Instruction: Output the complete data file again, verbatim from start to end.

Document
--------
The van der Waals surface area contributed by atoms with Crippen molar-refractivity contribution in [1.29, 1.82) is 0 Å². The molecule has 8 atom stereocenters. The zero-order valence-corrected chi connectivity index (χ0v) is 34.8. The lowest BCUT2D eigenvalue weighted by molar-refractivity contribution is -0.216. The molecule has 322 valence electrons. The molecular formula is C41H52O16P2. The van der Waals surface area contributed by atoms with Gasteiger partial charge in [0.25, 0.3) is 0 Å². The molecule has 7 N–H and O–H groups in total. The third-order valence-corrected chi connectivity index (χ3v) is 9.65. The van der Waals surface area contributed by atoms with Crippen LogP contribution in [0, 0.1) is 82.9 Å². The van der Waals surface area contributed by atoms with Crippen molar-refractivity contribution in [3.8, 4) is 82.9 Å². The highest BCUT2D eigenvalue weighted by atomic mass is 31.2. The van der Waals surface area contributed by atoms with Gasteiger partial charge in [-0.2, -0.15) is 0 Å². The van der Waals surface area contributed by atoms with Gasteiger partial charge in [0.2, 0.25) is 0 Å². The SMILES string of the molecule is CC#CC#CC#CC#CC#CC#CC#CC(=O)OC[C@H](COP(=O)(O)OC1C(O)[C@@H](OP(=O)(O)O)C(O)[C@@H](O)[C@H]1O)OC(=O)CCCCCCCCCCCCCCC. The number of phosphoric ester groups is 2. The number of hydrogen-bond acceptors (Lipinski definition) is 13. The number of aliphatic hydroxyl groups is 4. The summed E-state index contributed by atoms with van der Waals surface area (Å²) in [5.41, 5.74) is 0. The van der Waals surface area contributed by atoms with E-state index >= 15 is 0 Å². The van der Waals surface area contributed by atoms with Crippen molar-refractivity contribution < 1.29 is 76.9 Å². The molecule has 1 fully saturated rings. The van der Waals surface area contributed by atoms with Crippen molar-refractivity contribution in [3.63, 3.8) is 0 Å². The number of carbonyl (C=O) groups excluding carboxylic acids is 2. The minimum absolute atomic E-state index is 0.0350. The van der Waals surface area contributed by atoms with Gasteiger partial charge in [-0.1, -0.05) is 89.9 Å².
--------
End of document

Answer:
The van der Waals surface area contributed by atoms with Crippen molar-refractivity contribution in [1.29, 1.82) is 0 Å². The molecule has 8 atom stereocenters. The zero-order valence-corrected chi connectivity index (χ0v) is 34.8. The lowest BCUT2D eigenvalue weighted by molar-refractivity contribution is -0.216. The molecule has 322 valence electrons. The molecular formula is C41H52O16P2. The van der Waals surface area contributed by atoms with Gasteiger partial charge in [0.25, 0.3) is 0 Å². The molecule has 7 N–H and O–H groups in total. The third-order valence-corrected chi connectivity index (χ3v) is 9.65. The van der Waals surface area contributed by atoms with Crippen LogP contribution in [0, 0.1) is 82.9 Å². The van der Waals surface area contributed by atoms with Crippen molar-refractivity contribution in [3.8, 4) is 82.9 Å². The highest BCUT2D eigenvalue weighted by atomic mass is 31.2. The van der Waals surface area contributed by atoms with Gasteiger partial charge in [-0.2, -0.15) is 0 Å². The van der Waals surface area contributed by atoms with Gasteiger partial charge in [0.2, 0.25) is 0 Å². The SMILES string of the molecule is CC#CC#CC#CC#CC#CC#CC#CC(=O)OC[C@H](COP(=O)(O)OC1C(O)[C@@H](OP(=O)(O)O)C(O)[C@@H](O)[C@H]1O)OC(=O)CCCCCCCCCCCCCCC. The number of phosphoric ester groups is 2. The number of hydrogen-bond acceptors (Lipinski definition) is 13. The number of aliphatic hydroxyl groups is 4. The summed E-state index contributed by atoms with van der Waals surface area (Å²) in [5.41, 5.74) is 0. The van der Waals surface area contributed by atoms with E-state index >= 15 is 0 Å². The van der Waals surface area contributed by atoms with Crippen molar-refractivity contribution < 1.29 is 76.9 Å². The molecule has 1 fully saturated rings. The van der Waals surface area contributed by atoms with Crippen molar-refractivity contribution in [3.63, 3.8) is 0 Å². The number of carbonyl (C=O) groups excluding carboxylic acids is 2. The minimum absolute atomic E-state index is 0.0350. The van der Waals surface area contributed by atoms with Gasteiger partial charge in [-0.1, -0.05) is 89.9 Å².